More beneficial projects, cooperation expected
Stable diplomatic relations between China and Thailand have contributed to growing Chinese investment in the South Asian country in recent years, but some local people in Thailand are concerned about the trend and have not yet felt the benefits, experts said.
China became the third-largest source of foreign direct investment for Thailand in 2016, after Japan and Singapore, according to the Economic and Commercial Counselor's Office of the Chinese Embassy to Thailand.
Located at a crucial crossroads along the route of the China-proposed Belt and Road (B&R) initiative, Thailand is playing an important role and seeing an influx of Chinese investors.
Thailand has also come up with different policies to boost local economic growth - including the Eastern Economic Corridor, a plan to enhance connectivity between the Association of Southeast Asian Nations and the Indian Ocean Rim Association for Regional Cooperation - while its support for the B&R initiative will allow for more access to foreign capital, said Liu Jian-
ying, an associate research fellow with the Chinese Academy of International Trade and Economic Cooperation.
"The two countries are eager for more cooperation in railways, fintech, digital economy and tourism," she said, referring to the reasons why Chinese investment has been surging in Thailand.
Foreign investment is crucial for the country's economic recovery, Cheng Cheng, an associate research fellow with the Chongyang Institute for Financial Studies at Renmin University of China, told the Global Times.
"Thailand is one of the economies in Southeast Asia that has been caught in the middle-income trap, and its industries have lost their edge in the global supply chain," he said, noting that attracting more foreign players is necessary for the country.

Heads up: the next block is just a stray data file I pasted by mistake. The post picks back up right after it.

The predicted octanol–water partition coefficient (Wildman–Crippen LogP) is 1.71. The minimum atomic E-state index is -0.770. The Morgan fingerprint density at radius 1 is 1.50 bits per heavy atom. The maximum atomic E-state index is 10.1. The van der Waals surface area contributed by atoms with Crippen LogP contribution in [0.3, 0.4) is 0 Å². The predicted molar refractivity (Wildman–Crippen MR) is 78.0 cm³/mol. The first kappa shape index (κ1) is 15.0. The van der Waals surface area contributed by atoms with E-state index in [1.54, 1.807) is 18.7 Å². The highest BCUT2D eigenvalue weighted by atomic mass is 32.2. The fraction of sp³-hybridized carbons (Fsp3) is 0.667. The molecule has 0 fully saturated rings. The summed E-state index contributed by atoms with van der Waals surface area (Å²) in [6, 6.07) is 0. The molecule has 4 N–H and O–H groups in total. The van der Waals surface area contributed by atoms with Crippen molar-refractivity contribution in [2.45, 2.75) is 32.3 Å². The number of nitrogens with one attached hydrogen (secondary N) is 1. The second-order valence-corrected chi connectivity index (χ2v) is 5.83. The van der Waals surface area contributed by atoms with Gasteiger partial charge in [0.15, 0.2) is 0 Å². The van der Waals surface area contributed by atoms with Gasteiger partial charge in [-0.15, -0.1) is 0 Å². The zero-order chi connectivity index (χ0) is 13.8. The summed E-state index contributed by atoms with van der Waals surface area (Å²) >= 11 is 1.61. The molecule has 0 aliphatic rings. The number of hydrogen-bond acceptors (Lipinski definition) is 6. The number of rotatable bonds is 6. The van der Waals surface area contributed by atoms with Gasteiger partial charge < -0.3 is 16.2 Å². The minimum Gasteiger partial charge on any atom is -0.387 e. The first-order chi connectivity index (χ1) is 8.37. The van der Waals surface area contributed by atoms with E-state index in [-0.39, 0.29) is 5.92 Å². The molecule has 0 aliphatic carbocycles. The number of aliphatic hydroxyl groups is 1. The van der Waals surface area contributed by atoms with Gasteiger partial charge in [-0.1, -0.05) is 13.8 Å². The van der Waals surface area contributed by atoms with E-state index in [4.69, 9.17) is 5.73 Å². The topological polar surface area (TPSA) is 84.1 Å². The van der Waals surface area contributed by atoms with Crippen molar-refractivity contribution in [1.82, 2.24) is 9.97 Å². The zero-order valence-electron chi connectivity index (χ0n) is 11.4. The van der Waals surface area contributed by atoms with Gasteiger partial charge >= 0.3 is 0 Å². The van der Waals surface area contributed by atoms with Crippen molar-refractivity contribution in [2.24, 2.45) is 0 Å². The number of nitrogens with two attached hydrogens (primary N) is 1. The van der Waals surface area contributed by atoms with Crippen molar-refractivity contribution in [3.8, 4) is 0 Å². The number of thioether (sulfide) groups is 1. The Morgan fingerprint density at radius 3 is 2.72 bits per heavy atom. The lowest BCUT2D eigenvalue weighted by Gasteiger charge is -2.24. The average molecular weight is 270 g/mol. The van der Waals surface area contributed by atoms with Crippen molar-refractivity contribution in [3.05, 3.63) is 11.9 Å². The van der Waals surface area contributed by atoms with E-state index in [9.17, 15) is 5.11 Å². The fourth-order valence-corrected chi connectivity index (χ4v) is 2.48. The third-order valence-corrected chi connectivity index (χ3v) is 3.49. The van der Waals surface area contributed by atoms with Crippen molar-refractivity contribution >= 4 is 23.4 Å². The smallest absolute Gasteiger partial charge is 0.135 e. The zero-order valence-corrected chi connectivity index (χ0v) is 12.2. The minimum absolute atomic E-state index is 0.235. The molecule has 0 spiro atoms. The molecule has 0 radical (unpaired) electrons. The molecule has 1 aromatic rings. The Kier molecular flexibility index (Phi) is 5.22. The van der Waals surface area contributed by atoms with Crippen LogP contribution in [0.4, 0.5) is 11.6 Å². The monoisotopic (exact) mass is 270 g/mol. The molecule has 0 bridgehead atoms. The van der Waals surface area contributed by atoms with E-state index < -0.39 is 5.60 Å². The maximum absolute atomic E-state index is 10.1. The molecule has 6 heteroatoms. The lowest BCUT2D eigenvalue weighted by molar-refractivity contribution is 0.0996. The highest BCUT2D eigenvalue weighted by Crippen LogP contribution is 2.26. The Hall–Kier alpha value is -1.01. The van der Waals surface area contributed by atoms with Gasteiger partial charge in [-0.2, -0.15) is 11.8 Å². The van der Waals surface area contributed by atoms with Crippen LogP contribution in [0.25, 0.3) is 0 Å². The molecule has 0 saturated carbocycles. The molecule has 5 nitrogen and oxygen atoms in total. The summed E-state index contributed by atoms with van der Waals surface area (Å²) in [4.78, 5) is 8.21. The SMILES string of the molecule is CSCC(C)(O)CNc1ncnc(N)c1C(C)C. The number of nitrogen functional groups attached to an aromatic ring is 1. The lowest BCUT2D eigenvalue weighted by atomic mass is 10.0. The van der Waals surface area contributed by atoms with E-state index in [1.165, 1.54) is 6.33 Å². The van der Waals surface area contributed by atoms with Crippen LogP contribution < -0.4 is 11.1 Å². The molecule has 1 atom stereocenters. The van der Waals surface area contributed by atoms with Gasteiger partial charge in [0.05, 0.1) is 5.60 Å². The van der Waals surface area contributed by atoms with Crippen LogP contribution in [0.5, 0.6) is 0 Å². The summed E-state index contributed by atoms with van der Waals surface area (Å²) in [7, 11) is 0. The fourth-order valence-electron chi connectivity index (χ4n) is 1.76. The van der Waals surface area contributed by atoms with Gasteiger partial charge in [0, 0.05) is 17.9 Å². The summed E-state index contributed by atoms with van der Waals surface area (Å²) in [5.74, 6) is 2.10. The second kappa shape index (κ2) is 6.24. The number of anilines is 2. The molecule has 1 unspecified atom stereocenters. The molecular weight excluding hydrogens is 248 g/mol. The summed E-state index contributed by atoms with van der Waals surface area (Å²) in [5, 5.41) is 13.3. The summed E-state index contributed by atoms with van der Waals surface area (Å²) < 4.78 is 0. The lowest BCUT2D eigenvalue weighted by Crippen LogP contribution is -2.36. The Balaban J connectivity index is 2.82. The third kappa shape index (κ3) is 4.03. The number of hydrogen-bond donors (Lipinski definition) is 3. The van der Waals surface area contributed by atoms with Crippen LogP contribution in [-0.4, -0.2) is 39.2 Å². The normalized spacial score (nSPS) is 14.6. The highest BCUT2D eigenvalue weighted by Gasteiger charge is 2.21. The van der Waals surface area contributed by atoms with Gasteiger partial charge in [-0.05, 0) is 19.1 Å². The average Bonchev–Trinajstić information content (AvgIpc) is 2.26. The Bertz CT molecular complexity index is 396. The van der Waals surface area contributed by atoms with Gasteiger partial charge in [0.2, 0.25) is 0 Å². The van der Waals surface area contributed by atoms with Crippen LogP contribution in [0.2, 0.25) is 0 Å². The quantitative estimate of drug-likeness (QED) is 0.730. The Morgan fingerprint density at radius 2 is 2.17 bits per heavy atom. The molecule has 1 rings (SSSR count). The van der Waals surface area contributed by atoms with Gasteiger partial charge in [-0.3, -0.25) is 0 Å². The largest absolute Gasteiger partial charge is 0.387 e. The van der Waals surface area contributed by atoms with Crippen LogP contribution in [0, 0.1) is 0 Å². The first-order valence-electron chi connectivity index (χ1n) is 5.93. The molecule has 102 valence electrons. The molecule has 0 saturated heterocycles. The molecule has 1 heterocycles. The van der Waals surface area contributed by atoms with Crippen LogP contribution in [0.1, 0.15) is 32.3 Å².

However, the rapid growth of Chinese investment has raised some concerns in Thailand. Local newspaper the Bangkok Post said in a report on Monday that not everyone is happy with the growing Chinese influence in Thai real estate, e-commerce and tourism.
"The real problem is in the tourism sector," said Xu Liping, a researcher on Southeast Asian affairs at the Chinese Academy of Social Sciences. "As more and more Chinese people travel to Thailand every year, some tourist agencies and real estate companies have been tapping into the Thai market, which has hurt the interests of local industries," he told the Global Times.
In 2016, the number of tourists from the Chinese mainland to Thailand reached 8.77 million, an increase of 10.56 percent year-on-year, according to the China National Tourism Administration. As a result, Chinese travel companies are doing good business in Thailand, the Bangkok Post noted.
Some tour guides working for Chinese agencies have taken jobs that local people used to have, which has caused anger and disputes, Xu noted.
"We can see more and more Chinese people coming to Thailand," Wang Guobin, president of the Bangkok Thai-Chinese Investment Association of Commerce, told the Global Times on Wednesday.
However, local businesses have no reason to worry about the increasing numbers of Chinese companies, as their projects represent just small-scale investment, which won't become a threat, Wang said.
In spite of favorable policies to attract foreign investment, the volume and social impact of Chinese investment is still limited and many Chinese investors are hesitant about tapping into the Thai market.
Another reason why Thai people are not fully convinced of the bright side of Chinese investment is that there have been no large projects from which local people can benefit, Wang noted.
Due to the unstable political situation in the country recently, some large-scale projects like railway construction have been delayed for years.
After many delays, construction of a Sino-Thai rail project should be able to start by October after that timeframe was suggested by Thai Ambassador to China Piriya Khempon during a recent interview with the People's Daily.
China and Thailand have agreed on two contracts worth 5.2 billion baht (6 million) for design and supervision of the 250-kilometer Bangkok-Nakhon Ratchasima rail project, the Bangkok Post reported in August.
"Once the long-awaited high-speed railway becomes a reality, people in Thailand will enjoy greater convenience and may change their attitude toward Chinese investment there," Xu said.